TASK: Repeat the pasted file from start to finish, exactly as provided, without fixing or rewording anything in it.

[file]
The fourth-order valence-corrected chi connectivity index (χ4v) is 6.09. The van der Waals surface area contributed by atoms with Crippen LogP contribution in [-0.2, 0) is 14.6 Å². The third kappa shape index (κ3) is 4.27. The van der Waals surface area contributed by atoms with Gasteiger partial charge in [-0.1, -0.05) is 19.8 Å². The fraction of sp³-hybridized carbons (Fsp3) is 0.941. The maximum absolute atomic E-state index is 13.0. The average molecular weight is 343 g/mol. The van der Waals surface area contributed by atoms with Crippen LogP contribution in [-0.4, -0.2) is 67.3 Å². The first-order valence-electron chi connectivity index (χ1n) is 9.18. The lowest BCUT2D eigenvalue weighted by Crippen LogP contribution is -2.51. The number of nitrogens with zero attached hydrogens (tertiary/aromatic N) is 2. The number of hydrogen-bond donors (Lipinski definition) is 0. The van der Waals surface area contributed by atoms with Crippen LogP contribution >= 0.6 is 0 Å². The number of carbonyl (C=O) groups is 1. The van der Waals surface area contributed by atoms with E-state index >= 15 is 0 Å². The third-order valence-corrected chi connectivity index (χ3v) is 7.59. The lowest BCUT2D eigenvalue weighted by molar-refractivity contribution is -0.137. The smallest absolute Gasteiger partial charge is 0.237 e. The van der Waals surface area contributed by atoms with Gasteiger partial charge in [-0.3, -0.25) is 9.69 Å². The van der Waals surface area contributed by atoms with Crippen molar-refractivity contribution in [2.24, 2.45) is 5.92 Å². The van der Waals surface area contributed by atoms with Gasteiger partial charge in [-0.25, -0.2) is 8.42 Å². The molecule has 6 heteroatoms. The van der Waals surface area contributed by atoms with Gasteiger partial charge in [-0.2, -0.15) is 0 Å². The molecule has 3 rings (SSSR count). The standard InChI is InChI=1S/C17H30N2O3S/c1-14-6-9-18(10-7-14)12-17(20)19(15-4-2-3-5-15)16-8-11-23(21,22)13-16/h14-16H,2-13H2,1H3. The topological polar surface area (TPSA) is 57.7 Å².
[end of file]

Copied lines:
The fourth-order valence-corrected chi connectivity index (χ4v) is 6.09. The van der Waals surface area contributed by atoms with Crippen LogP contribution in [-0.2, 0) is 14.6 Å². The third kappa shape index (κ3) is 4.27. The van der Waals surface area contributed by atoms with Gasteiger partial charge in [-0.1, -0.05) is 19.8 Å². The fraction of sp³-hybridized carbons (Fsp3) is 0.941. The maximum absolute atomic E-state index is 13.0. The average molecular weight is 343 g/mol. The van der Waals surface area contributed by atoms with Crippen LogP contribution in [-0.4, -0.2) is 67.3 Å². The first-order valence-electron chi connectivity index (χ1n) is 9.18. The lowest BCUT2D eigenvalue weighted by Crippen LogP contribution is -2.51. The number of nitrogens with zero attached hydrogens (tertiary/aromatic N) is 2. The number of hydrogen-bond donors (Lipinski definition) is 0. The van der Waals surface area contributed by atoms with Crippen LogP contribution >= 0.6 is 0 Å². The number of carbonyl (C=O) groups is 1. The van der Waals surface area contributed by atoms with E-state index >= 15 is 0 Å². The third-order valence-corrected chi connectivity index (χ3v) is 7.59. The lowest BCUT2D eigenvalue weighted by molar-refractivity contribution is -0.137. The smallest absolute Gasteiger partial charge is 0.237 e. The van der Waals surface area contributed by atoms with Gasteiger partial charge in [-0.3, -0.25) is 9.69 Å². The van der Waals surface area contributed by atoms with Crippen molar-refractivity contribution in [2.24, 2.45) is 5.92 Å². The van der Waals surface area contributed by atoms with Gasteiger partial charge in [-0.25, -0.2) is 8.42 Å². The molecule has 6 heteroatoms. The van der Waals surface area contributed by atoms with Gasteiger partial charge in [-0.2, -0.15) is 0 Å². The molecule has 3 rings (SSSR count). The standard InChI is InChI=1S/C17H30N2O3S/c1-14-6-9-18(10-7-14)12-17(20)19(15-4-2-3-5-15)16-8-11-23(21,22)13-16/h14-16H,2-13H2,1H3. The topological polar surface area (TPSA) is 57.7 Å².